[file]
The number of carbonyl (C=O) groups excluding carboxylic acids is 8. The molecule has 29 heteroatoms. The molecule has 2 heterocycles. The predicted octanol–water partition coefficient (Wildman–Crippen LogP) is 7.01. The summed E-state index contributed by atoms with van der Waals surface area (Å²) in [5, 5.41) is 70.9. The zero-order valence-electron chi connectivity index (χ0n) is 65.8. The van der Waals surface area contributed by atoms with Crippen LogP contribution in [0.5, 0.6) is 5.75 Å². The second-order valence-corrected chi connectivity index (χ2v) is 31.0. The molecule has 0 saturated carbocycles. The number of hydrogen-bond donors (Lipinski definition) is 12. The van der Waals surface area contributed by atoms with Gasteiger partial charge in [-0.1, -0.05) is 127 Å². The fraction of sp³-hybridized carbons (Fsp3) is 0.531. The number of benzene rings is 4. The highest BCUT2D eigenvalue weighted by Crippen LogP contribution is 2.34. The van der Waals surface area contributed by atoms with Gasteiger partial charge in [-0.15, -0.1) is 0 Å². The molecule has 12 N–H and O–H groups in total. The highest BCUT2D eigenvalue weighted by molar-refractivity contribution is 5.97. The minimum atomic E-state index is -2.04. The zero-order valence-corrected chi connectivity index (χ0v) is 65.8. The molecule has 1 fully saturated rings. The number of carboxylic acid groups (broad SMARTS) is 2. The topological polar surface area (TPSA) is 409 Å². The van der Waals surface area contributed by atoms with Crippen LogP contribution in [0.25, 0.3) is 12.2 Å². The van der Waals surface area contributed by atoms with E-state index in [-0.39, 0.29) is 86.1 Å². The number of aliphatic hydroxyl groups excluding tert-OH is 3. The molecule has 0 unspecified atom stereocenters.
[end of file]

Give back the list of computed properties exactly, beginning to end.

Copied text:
The number of carbonyl (C=O) groups excluding carboxylic acids is 8. The molecule has 29 heteroatoms. The molecule has 2 heterocycles. The predicted octanol–water partition coefficient (Wildman–Crippen LogP) is 7.01. The summed E-state index contributed by atoms with van der Waals surface area (Å²) in [5, 5.41) is 70.9. The zero-order valence-electron chi connectivity index (χ0n) is 65.8. The van der Waals surface area contributed by atoms with Crippen LogP contribution in [0.5, 0.6) is 5.75 Å². The second-order valence-corrected chi connectivity index (χ2v) is 31.0. The molecule has 0 saturated carbocycles. The number of hydrogen-bond donors (Lipinski definition) is 12. The van der Waals surface area contributed by atoms with Gasteiger partial charge in [-0.1, -0.05) is 127 Å². The fraction of sp³-hybridized carbons (Fsp3) is 0.531. The number of benzene rings is 4. The highest BCUT2D eigenvalue weighted by Crippen LogP contribution is 2.34. The van der Waals surface area contributed by atoms with Gasteiger partial charge in [-0.15, -0.1) is 0 Å². The molecule has 12 N–H and O–H groups in total. The highest BCUT2D eigenvalue weighted by molar-refractivity contribution is 5.97. The minimum atomic E-state index is -2.04. The zero-order valence-corrected chi connectivity index (χ0v) is 65.8. The molecule has 1 fully saturated rings. The number of carboxylic acid groups (broad SMARTS) is 2. The topological polar surface area (TPSA) is 409 Å². The van der Waals surface area contributed by atoms with Crippen LogP contribution in [0.25, 0.3) is 12.2 Å². The van der Waals surface area contributed by atoms with E-state index in [-0.39, 0.29) is 86.1 Å². The number of aliphatic hydroxyl groups excluding tert-OH is 3. The molecule has 0 unspecified atom stereocenters.